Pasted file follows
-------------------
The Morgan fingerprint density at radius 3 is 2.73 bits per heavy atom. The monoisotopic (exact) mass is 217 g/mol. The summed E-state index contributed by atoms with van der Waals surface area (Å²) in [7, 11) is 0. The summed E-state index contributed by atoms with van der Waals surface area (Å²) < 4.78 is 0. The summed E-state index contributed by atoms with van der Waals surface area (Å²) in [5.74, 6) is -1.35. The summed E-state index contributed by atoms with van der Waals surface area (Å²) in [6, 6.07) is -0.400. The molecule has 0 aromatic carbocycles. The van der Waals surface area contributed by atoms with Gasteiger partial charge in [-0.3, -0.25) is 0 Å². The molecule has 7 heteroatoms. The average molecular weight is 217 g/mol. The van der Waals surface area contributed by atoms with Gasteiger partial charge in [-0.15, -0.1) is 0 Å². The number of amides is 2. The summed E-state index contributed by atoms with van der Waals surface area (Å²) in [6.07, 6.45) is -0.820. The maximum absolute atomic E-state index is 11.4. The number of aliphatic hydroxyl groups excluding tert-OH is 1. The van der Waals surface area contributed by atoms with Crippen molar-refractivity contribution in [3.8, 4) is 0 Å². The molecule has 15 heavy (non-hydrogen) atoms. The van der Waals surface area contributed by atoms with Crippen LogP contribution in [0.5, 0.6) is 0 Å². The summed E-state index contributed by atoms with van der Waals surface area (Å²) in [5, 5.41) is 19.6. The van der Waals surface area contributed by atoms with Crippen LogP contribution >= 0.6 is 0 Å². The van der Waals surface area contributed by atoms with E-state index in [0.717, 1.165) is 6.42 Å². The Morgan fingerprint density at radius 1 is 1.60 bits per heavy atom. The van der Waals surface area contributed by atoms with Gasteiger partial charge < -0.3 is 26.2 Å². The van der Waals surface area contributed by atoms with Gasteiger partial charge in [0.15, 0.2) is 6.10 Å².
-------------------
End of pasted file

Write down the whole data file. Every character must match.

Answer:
The Morgan fingerprint density at radius 3 is 2.73 bits per heavy atom. The monoisotopic (exact) mass is 217 g/mol. The summed E-state index contributed by atoms with van der Waals surface area (Å²) in [7, 11) is 0. The summed E-state index contributed by atoms with van der Waals surface area (Å²) < 4.78 is 0. The summed E-state index contributed by atoms with van der Waals surface area (Å²) in [5.74, 6) is -1.35. The summed E-state index contributed by atoms with van der Waals surface area (Å²) in [6, 6.07) is -0.400. The molecule has 0 aromatic carbocycles. The van der Waals surface area contributed by atoms with Gasteiger partial charge in [-0.3, -0.25) is 0 Å². The molecule has 7 heteroatoms. The average molecular weight is 217 g/mol. The van der Waals surface area contributed by atoms with Gasteiger partial charge in [-0.15, -0.1) is 0 Å². The number of amides is 2. The summed E-state index contributed by atoms with van der Waals surface area (Å²) in [6.07, 6.45) is -0.820. The maximum absolute atomic E-state index is 11.4. The number of aliphatic hydroxyl groups excluding tert-OH is 1. The van der Waals surface area contributed by atoms with Crippen molar-refractivity contribution in [3.8, 4) is 0 Å². The molecule has 15 heavy (non-hydrogen) atoms. The van der Waals surface area contributed by atoms with Crippen LogP contribution in [0.5, 0.6) is 0 Å². The summed E-state index contributed by atoms with van der Waals surface area (Å²) in [5, 5.41) is 19.6. The van der Waals surface area contributed by atoms with Crippen LogP contribution >= 0.6 is 0 Å². The van der Waals surface area contributed by atoms with E-state index in [0.717, 1.165) is 6.42 Å². The Morgan fingerprint density at radius 1 is 1.60 bits per heavy atom. The van der Waals surface area contributed by atoms with Gasteiger partial charge < -0.3 is 26.2 Å². The van der Waals surface area contributed by atoms with Gasteiger partial charge in [0.15, 0.2) is 6.10 Å².